I watched as you were felled.
A trembling leaf, a newborn,
just being written.
You were so small,
a seed in the arms of your whitman,
who cared for you.
The day it happened was a pretty one, so blue it was as if a sapphire melted,
dripping all over the sky’s yellow smock.
You were sitting in the garden, letting the breeze play with your hair.
I watched with pursed lips as your caregiver smoothed the mess back, tying it up with a red ribbon.
Your shoulders slumped under the weight of his expectations, his vision of what you should be.
I had brought it up in conversation before, only succeeding in getting the man very cross with me.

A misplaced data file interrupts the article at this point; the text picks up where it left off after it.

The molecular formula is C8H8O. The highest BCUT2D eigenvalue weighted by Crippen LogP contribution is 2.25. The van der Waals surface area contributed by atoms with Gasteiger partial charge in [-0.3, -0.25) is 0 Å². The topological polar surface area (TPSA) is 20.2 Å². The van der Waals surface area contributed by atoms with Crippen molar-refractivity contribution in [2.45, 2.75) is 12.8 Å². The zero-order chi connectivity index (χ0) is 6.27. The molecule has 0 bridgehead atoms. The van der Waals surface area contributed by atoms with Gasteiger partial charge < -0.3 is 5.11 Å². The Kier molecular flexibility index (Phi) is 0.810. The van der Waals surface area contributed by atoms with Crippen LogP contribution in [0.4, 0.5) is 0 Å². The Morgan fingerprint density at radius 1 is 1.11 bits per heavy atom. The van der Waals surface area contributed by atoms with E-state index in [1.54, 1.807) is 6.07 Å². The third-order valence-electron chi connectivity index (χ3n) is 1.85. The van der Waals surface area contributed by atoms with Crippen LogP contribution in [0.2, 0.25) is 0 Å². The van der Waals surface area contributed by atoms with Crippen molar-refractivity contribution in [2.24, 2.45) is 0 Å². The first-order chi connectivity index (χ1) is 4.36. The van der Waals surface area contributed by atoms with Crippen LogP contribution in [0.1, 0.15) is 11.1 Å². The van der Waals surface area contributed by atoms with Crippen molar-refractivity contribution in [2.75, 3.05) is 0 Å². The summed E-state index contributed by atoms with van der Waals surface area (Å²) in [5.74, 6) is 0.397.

He knew what he was doing, what he was writing.
I believed him.
While distant and rather moody, your guardian was rarely lead astray.
But you never were quite enough for the man, and I felt sorry for you both,
because you loved each other.
That fact made it all the worse,
when he ripped you in two and tossed you in the crimson grass.
I was never able to tell which of you were the one bleeding.
Your architect clutched his ink-stained kerchief to his mouth as he watched you writhe in the new patch of tulips, their arms just beginning to bud.
You looked up at him with tired eyes,
scratched out and revised to the point of breaking.
I later learned that the red was from your makers pen,
thrown askew from his sullen outburst,
and dripping into the green.